Memories be damned: On the modern hunt for the perfect image of humanity

Scenes of protestors tearing down statues of figures from history around the world this week have prompted conversations here in Australia about what to do with our monuments to people with stories, that from our perspective here in the future have become problematised. If the conversations aren’t happening already around the names of some of our universities — James Cook, Deakin, and Macquarie — then you can be sure they will be soon. When the moral code of the present is applied to towering figures of the past — especially those memorialised as statues in public places; held up as examples to us all, cultural and architectural reminders of our story — it becomes clear those figures have feet of clay. A new story for our cultural moment means a hunt for new icons from past and present.

History is an important teacher, and while erasing these figures from our national, or international, stories might help us forget some sordid aspects of our racist past here in the west, their removal will not necessarily guarantee a better future. It will also remove, with the clay feet, those good deeds that these figures performed; as Russian author Aleksandr Solzhenitsyn puts it, the line between good and evil cuts through every human heart. One photo of a plaque to Winston Churchill, defaced with the word “racist,” that I saw this week on Twitter was framed with the statement “wait till they hear about the other guy.”

In the Roman world statues were a popular form of propaganda; those looking to gain favour with the empire would commission and build statues of the imperial household, and these statues would become icons that dictated fashion, even hairstyles, throughout the Roman world. The Greco-Roman world were no stranger to a good old fashioned statue toppling either; an orator named Favorinus had so pleased the people of Corinth that they erected a statue to him, putting him on a pedestal in the city’s library, as an example of the sort of oratorical skill and thoughtfulness they hoped their city might aspire to. In a speech Favorinus gave to the Corinthians about this honour he said they placed his image “where you felt it would most effectively stimulate the youth to persevere in the same pursuits as myself.” This quote comes in a speech Favorinus gives to the Corinthians having returned to the city to discover his statue — a monument to him as an icon — is no longer standing; he accuses the Corinthians of a personal attack.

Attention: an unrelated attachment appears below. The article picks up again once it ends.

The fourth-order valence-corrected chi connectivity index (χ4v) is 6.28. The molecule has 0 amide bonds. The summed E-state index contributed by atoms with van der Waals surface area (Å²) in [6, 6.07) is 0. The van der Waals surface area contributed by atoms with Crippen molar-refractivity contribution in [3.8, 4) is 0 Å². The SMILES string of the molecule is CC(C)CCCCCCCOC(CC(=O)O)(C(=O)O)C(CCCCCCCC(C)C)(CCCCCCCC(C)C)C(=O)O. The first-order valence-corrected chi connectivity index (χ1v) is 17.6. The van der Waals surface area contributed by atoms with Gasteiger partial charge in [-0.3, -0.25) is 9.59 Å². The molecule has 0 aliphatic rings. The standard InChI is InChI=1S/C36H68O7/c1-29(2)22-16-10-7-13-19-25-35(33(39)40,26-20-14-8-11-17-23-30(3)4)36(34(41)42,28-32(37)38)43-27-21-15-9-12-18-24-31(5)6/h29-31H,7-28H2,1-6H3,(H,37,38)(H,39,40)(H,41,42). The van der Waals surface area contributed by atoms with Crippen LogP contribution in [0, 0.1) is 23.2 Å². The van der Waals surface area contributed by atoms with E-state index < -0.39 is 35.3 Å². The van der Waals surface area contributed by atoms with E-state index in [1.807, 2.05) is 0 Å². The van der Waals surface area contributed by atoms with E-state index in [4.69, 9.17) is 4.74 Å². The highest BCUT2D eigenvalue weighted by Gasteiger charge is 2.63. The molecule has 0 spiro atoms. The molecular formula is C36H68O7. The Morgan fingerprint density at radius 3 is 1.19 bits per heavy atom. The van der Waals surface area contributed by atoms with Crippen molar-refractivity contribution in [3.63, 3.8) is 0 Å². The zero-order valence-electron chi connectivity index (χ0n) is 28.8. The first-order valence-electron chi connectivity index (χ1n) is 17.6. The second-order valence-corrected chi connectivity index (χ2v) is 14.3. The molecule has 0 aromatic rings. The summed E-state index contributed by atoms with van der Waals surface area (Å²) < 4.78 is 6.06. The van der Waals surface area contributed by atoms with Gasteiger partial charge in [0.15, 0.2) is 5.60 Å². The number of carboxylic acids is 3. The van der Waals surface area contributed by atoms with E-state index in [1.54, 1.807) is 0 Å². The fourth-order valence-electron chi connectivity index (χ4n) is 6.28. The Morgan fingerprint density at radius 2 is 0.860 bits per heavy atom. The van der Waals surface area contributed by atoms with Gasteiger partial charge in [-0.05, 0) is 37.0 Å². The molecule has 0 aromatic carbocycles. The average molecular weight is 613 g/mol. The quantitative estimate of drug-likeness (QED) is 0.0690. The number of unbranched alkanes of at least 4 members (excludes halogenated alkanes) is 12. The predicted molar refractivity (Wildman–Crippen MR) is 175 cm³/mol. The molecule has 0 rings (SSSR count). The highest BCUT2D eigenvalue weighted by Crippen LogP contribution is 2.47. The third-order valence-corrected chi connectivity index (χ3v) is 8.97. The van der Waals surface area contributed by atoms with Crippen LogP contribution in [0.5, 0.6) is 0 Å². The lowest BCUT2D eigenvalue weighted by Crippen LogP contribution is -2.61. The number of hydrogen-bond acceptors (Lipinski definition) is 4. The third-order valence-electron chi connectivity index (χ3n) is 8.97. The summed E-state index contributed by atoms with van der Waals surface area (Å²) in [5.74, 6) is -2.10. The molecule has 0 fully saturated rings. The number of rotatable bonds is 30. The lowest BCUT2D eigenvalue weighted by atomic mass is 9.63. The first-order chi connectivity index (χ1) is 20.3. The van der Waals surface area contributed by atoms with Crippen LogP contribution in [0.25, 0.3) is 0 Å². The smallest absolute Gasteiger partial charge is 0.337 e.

There was a common practice in the ancient world of ‘damnatio memoriae,’ a latinism with a meaning not so difficult to decipher in English; the eradication of a person from memory via the destruction of their icon; a collective refusal to view a person as an icon or image from whom a culture seeks inspiration or example. This, of course, was an expensive practice when statues were carved of marble, by artisans, so such damnation could include the defacing of an inscription, or the reuse of marble slabs in promenades; a toppled statue could literally be trodden into the ground. Another Roman practice tied to this sort of cultural iconography, and perhaps to save on costs, was the practice of producing statue bodies with removable heads; people could check in on who was trending (and what fashion to adopt), knowing the statues and their iconography would keep pace with the political and cultural times.

Recent iconoclastic rallies are, rightly, asking questions about whose images should be used to inspire today’s youth (and the not so young). What human from history (or the present) is fit to serve as an inspiration for ‘the good’? Selecting someone to semi-immortalise in a more concrete form than the flesh is difficult in the present, and made almost impossible with the benefit of hindsight and progress. Sporting figures being celebrated for their sporting prowess seem safe, after all, King Wally is still the king of Lang Park; and yet, while ‘image rights’ are an increasingly valuable commodity in the sporting world, if there’s one thing media coverage of the off field exploits of many of today’s athletes tells us, it’s that athletic prowess should not qualify someone as an icon or example. It’s better for companies to celebrate athletes in pixel and print, than in stone or bronze.